Caring for the ophthalmic surgical patient offers unique challenges and requires a thorough understanding of not only ocular anatomy and physiology but also other important aspects of an ophthalmic patient’s care. Today’s perianesthesia nurse will need to have a detailed knowledge base of ocular terminology and ocular procedures, along with a comprehensive understanding of ophthalmic pharmacology and anesthetic considerations used. Due to the vast array of age groups that may undergo ophthalmic surgery, the nurse must understand that the patient’s comorbidities can significantly influence the pre-, intra-, and postoperative outcomes for the patient. Educating patients and their caregivers before surgery concerning the course of events that is to come will alleviate anxiety, provide realistic expectations, and reduce the overall postoperative workload of the perianesthesia nurse. It is imperative that the perianesthesia nurse knows the signs, symptoms, and treatment of untoward side effects of medications along with complications secondary to the surgical anesthetic and/or procedures that are performed. Prompt recognition and treatment will reduce unintended sequelae. Postoperative instructions and the adherence to these is very important to convey to the patient and can be a determinate factor on the overall success of the procedure as well.
Caring for the ophthalmic surgical patient offers unique challenges to the perianesthesia nurse. It requires a thorough understanding of not only the surgical aspect of the patient’s care but also the pharmacologic, physiologic, and emotional concerns as well. As the need for maintaining quality patient care and controlling overall medical costs continues to grow, many surgical advances have taken the most complex of ophthalmic procedures from hospital-based operating rooms to free-standing ambulatory surgery centers, thus enabling more patients to return home within 24 hours of surgery.1 This trend alone requires the perianesthesia nurse to have a fundamental knowledge base about the variety of outpatient ophthalmic procedures so that he or she can anticipate an array of patients’ pre- and postoperative needs. Recognition and treatment of a complexity of symptoms and/or complications and providing sufficient patient education as well as specific discharge planning are just a few of the many needs with which the perianesthesia nurse will have to contend.
Even though ophthalmic surgical procedures are considered to be low risk, some patients are considered to be at higher risk due to their extremes in age.2 Any age-appropriate special needs and/or medical concerns should be identified by the perianesthesia nurse during the preadmission evaluation. Knowledge of comorbidities in elderly patients becomes even more important when the amount of time with each patient is limited. Hypertension, diabetes mellitus, and coronary artery, cerebrovascular, and/or renal disease are just a few examples. These comorbidities and other factors may predispose patients to sudden and potentially life-threatening postoperative complications. Therefore, preoperative patient optimization is essential. Despite the fact that ophthalmic surgery is most common in the elderly, advances in anesthesia, surgical techniques, and surgical instrumentation have allowed the most sophisticated procedures to be performed on the most fragile of the pediatric population (i.e., premature infants and neonates).2 Normal growth and development in the pediatric patient should be assessed and any variances noted. These comorbidities and other factors may predispose patients to sudden and potentially life-threatening postoperative complications. Close attention to the preoperative assessment is of utmost importance. Working with this wide range in patient population, certifications in advanced cardiac life support (ACLS) and pediatric advanced life support (PALS) are essential in the educational foundation for the perianesthesia nurse.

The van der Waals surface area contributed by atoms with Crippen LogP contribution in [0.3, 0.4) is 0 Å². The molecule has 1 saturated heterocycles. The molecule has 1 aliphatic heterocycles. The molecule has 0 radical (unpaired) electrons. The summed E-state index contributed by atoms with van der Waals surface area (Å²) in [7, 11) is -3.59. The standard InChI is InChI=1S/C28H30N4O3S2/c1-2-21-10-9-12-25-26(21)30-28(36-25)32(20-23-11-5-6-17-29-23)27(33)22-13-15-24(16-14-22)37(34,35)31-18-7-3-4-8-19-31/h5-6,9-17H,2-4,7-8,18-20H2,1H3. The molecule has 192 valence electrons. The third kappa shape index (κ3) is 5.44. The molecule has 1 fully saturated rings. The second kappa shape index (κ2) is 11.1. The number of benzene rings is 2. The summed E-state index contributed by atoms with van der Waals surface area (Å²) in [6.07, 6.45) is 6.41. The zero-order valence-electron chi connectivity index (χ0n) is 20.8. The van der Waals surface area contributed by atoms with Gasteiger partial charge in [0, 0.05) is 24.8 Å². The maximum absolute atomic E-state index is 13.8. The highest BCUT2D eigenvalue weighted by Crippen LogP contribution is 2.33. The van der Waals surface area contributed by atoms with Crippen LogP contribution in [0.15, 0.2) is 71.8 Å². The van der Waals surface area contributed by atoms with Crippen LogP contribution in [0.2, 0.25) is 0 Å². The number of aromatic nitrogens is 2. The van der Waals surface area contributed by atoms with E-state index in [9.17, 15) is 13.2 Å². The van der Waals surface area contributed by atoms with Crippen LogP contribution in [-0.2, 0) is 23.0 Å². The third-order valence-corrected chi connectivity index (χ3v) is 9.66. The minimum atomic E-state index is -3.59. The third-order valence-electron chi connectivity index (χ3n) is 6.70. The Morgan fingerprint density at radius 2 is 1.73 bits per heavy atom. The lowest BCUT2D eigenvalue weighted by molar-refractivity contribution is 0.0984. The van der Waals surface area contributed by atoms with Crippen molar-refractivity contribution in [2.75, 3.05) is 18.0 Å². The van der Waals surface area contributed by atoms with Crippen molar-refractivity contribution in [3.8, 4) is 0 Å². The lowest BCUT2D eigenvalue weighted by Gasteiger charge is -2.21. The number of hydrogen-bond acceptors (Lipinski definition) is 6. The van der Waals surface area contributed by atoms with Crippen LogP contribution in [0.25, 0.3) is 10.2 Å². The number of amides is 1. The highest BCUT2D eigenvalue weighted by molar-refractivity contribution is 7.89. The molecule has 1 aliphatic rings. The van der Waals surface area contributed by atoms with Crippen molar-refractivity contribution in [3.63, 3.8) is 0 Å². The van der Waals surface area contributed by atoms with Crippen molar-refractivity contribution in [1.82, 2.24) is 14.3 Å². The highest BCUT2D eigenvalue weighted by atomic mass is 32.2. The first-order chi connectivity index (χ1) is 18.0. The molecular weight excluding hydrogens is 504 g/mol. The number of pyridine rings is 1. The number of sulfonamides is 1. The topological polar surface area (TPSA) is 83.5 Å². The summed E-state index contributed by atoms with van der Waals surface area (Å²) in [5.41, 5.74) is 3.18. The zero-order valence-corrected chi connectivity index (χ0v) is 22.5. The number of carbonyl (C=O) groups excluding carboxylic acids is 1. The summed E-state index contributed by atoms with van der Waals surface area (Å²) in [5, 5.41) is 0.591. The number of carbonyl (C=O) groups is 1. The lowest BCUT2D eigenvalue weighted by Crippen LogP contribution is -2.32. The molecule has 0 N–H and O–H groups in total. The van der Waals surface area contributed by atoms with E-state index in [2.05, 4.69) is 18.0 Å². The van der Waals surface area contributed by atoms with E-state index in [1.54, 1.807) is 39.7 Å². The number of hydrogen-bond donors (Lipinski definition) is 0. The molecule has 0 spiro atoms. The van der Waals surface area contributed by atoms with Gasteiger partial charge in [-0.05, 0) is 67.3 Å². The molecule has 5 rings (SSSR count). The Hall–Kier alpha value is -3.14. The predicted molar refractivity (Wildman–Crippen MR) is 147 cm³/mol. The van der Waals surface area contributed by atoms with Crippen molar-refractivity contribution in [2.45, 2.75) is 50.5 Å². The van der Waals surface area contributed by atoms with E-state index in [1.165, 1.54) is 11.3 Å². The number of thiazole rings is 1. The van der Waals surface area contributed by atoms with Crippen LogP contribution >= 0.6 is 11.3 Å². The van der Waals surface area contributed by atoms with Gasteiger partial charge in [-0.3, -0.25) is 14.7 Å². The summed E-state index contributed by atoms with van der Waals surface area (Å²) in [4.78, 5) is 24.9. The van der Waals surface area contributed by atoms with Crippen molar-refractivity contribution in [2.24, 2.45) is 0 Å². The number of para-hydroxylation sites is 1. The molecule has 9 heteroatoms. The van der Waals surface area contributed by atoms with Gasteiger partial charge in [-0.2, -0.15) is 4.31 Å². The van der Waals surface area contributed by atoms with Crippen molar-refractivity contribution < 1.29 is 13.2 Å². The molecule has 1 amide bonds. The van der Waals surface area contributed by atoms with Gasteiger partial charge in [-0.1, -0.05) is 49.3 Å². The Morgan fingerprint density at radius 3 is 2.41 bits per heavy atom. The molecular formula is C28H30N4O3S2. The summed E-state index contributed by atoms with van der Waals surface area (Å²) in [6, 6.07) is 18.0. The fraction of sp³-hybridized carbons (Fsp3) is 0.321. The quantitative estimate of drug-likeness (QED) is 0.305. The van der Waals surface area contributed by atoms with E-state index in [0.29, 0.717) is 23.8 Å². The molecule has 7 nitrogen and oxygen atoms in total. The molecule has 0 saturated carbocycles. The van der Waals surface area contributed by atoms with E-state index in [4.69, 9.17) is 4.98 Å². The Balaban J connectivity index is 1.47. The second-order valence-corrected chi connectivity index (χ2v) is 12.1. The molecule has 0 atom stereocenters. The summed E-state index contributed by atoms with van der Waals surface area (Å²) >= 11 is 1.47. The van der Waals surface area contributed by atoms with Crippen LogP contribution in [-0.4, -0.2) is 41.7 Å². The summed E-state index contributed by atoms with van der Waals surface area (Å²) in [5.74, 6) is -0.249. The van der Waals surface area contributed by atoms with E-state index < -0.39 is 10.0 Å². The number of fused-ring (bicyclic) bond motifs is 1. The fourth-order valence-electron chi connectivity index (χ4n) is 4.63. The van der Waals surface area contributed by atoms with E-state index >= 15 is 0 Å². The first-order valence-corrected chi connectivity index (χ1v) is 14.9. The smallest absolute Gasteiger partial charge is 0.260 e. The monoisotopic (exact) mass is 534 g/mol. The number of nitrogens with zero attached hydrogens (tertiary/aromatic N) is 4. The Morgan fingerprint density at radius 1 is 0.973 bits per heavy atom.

BlepharoplastyRemoval of excess tissue, fatty deposits, or tightening of the skeletal muscle from the upper or lower eyelids to reduce sagging of excess skin and/or muscle. Performed for cosmetic or reconstructive purposes to increase the field of vision.
CataractAn opacity, or “clouding,” located in the crystalline lens of the eye.
ChalazionAn eyelid mass that is a result of chronic inflammation of a meibomian gland.
DacryocystorhinostomyA procedure in which a new pathway is created from the lacrimal sac to the nasal passageway.
Deep Lamellar Endothelial Keratoplasty (DLEK)Transplantation of the cornea in which the epithelium of the cornea is replaced without an incision in the anterior corneal surface.
Descemet’s Stripping Endothelial KeratoplastyTransplantation of the corneal inner endothelium and the underlying membrane via two small incisions.
EntropionInversion of the eyelid (typically the lower lid) that causes the eyelashes to continually rub against the surface of the eye. Surgical treatment is performed by one of two ways, both of which anastomose the lid after the removal of a small section of the skin, muscle, and tendon.
EnucleationComplete removal of the eye globe.
Evisceration of the EyeRemoval of the entire contents of the eye globe, leaving the sclera and extraocular muscles intact.
GoniotomyA surgical procedure for congenital glaucoma in which a 90- to 120-degree arc incision is made within the anterior trabecular meshwork of the eye.
Hydroxyapatite ImplantAn implant that is a complex calcium phosphate salt made from coral. Placed after an enucleation, the implant is less likely to be rejected due to its resemblance of human bone in its chemical and porous properties. The orbital tissues are attached directly and the prosthesis placed over it. The implant becomes integrated over time with blood vessels and tissue, thus allowing for a more realistic appearance and movement.
Intraocular Lens Implant (IOL)An artificial lens implanted to replace the crystalline lens after removal in cataract surgery. IOLs are made in a variety of styles and from a variety of materials. One of the newest and smallest multifocal IOLs is a pliable foldable lens that can be inserted through a 1.4-mm or smaller incision.
KeratoplastyReplacement of the diseased central portion of the cornea with donor tissue. A cookie cutter–like trephine is used on both the donor and recipient cornea.